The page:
Reviews, Technology

iPad App Review: Piano Carnival

Check out this awesome, recently-released iPad app:

app Piano CarnivalPiano Carnival Interactive E-Book – FREE for iPad only.

This app was created by Sonya (a friend of mine) and her sister Elizabeth Schumann.  Piano Carnival is an interactive eBook that contains delightful illustrations, reads the poetry aloud to the view, and plays videos of the Schumann sisters playing Saint-Saens’ music “Carnival of the Animals.”

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Here is a quick video that demonstrates what this delightful app can do:

This trailer video gives some background into the app’s creation.  Sonya and Elizabeth have also created a companion page on their website that contains lesson plans and more resources related to Carnival of the Animals.  Be sure to take a look at all of the resources offered there!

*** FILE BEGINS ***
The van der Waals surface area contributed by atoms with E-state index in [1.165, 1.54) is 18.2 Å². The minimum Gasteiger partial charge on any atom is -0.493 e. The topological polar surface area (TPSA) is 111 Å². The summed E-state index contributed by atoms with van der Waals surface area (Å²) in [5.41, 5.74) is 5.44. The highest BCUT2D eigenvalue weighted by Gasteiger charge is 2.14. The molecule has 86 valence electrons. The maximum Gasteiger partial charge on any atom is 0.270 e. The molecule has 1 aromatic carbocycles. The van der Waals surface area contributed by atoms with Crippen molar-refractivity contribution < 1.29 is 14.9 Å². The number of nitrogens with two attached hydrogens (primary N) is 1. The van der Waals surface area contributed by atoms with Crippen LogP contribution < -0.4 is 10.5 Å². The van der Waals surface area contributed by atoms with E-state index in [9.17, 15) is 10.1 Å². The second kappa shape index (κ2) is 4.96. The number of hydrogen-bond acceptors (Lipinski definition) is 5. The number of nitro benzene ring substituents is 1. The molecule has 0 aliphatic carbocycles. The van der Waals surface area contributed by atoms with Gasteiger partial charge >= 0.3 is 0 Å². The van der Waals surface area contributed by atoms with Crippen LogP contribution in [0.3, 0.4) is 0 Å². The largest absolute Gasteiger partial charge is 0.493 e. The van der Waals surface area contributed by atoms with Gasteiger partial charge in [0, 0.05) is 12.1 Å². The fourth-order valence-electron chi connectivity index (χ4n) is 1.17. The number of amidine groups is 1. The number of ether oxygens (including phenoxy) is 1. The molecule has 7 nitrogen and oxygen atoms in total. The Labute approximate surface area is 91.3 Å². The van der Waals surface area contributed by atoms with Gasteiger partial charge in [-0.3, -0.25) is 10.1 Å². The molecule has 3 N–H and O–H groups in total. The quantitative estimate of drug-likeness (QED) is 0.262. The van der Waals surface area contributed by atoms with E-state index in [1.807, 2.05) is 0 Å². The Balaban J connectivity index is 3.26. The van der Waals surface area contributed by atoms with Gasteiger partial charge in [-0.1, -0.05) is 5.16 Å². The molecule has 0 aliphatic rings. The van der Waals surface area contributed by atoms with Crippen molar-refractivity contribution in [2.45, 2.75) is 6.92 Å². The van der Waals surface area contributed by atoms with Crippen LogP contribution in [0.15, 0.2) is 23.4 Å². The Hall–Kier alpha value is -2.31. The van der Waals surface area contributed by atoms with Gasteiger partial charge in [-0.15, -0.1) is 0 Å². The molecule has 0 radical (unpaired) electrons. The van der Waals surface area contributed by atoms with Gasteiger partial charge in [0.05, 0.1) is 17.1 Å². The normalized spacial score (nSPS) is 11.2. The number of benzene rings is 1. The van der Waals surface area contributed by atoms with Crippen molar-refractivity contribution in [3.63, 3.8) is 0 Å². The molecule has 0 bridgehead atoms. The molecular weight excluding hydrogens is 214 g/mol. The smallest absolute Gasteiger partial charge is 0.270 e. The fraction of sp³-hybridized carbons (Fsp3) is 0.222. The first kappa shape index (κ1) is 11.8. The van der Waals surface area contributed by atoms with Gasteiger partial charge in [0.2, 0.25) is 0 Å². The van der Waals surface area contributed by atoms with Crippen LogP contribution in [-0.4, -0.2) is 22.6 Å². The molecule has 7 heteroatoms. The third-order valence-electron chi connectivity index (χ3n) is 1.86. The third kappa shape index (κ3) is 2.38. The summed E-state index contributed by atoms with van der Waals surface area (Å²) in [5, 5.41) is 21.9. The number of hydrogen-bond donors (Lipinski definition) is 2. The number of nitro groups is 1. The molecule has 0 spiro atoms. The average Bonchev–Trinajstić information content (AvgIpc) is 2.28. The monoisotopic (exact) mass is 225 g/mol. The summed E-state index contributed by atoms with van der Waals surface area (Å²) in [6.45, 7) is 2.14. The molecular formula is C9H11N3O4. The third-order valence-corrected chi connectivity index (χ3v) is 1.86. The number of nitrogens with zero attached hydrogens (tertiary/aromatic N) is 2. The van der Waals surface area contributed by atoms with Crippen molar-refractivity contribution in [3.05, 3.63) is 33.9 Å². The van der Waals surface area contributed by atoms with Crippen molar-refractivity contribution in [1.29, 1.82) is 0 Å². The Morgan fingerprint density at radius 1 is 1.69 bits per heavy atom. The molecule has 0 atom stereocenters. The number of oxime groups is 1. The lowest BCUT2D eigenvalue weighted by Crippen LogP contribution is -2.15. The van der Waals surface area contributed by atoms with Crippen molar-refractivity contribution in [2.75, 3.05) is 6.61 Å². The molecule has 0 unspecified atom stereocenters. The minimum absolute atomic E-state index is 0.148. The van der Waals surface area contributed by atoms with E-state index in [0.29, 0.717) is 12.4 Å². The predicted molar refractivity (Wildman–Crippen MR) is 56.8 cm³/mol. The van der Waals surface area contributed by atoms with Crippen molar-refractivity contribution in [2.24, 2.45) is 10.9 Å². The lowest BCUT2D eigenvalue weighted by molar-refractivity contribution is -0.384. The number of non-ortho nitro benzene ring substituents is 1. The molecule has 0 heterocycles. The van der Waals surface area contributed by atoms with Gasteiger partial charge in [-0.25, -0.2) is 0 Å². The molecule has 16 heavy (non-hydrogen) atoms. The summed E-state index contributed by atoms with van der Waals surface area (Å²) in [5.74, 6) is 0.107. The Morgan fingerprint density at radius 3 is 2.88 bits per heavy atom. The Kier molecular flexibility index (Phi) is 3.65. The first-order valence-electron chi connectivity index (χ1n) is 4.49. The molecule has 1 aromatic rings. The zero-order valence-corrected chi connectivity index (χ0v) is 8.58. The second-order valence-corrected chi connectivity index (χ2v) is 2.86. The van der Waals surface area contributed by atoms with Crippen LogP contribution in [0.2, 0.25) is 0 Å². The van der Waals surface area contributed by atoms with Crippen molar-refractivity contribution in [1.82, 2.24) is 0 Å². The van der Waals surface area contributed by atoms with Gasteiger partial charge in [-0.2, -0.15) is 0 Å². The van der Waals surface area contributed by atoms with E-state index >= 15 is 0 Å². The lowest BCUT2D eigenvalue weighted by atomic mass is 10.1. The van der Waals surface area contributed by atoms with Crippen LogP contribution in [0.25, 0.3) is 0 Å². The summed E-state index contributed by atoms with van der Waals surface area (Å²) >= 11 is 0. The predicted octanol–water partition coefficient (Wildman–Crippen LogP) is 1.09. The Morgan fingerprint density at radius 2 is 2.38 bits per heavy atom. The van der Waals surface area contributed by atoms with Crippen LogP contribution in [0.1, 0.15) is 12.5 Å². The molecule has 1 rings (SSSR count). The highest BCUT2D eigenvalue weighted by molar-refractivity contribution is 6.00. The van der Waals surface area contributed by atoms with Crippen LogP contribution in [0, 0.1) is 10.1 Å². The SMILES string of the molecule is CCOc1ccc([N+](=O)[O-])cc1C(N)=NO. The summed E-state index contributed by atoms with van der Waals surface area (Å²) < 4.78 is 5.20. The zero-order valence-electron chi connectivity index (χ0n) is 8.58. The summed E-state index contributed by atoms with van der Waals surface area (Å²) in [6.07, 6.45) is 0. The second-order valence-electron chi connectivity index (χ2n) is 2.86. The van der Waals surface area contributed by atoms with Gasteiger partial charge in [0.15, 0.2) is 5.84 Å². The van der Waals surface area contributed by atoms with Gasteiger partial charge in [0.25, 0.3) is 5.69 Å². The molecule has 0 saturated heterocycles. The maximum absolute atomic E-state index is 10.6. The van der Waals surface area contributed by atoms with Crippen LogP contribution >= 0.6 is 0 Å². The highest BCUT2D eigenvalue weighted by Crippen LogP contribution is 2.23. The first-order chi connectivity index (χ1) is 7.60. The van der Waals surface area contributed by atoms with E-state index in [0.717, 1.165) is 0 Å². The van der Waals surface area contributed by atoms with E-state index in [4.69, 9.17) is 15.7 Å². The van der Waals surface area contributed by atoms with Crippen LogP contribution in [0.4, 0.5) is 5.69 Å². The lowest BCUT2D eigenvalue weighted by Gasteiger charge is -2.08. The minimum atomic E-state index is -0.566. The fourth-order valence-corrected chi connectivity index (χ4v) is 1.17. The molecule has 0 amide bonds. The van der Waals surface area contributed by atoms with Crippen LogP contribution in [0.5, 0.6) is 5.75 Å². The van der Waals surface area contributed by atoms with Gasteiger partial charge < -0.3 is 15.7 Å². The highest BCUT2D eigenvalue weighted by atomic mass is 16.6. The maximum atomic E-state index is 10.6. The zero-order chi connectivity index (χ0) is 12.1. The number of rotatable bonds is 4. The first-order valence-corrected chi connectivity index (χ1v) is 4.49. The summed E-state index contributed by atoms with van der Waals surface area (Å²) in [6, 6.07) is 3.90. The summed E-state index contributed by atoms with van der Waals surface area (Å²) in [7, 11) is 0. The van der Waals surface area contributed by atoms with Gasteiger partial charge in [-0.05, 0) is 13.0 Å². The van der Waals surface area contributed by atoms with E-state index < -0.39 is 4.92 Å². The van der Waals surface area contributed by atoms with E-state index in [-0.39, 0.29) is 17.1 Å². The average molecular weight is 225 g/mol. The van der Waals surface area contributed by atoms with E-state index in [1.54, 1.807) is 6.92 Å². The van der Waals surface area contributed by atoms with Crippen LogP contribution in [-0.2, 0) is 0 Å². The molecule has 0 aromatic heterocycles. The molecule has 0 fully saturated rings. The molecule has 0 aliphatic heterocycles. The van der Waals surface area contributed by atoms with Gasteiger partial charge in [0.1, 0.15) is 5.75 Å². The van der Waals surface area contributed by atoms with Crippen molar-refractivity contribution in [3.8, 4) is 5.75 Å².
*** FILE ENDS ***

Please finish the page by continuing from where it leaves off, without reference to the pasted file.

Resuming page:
It is exciting to see more apps released that take advantage of the full capabilities of the iPad!

General

Freebie: Piano Finger Bling worksheets

Today, I have a couple of fun freebies for you.  :)

First, here is a printable worksheet for beginner piano students.  Their task is to label each hand as RH or LH and then label the finger with the ring as #1, 2, 3, 4, or 5.  My beginners love completing this quick worksheet!

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As I was making this worksheet, it occurred to me that it would be fun to get a plastic diamond ring to use when quizzing students on their finger numbers.  Fun little props can add a lot of fun to drills.  :)

Then, I decided to make a digital version of this worksheet to use on my iPad with the GoodNotes app.  Students can draw on each page in order to label the hand and finger.  It’s a quick little activity that can be completed during the lesson.

Piano Finger Bling preview iPad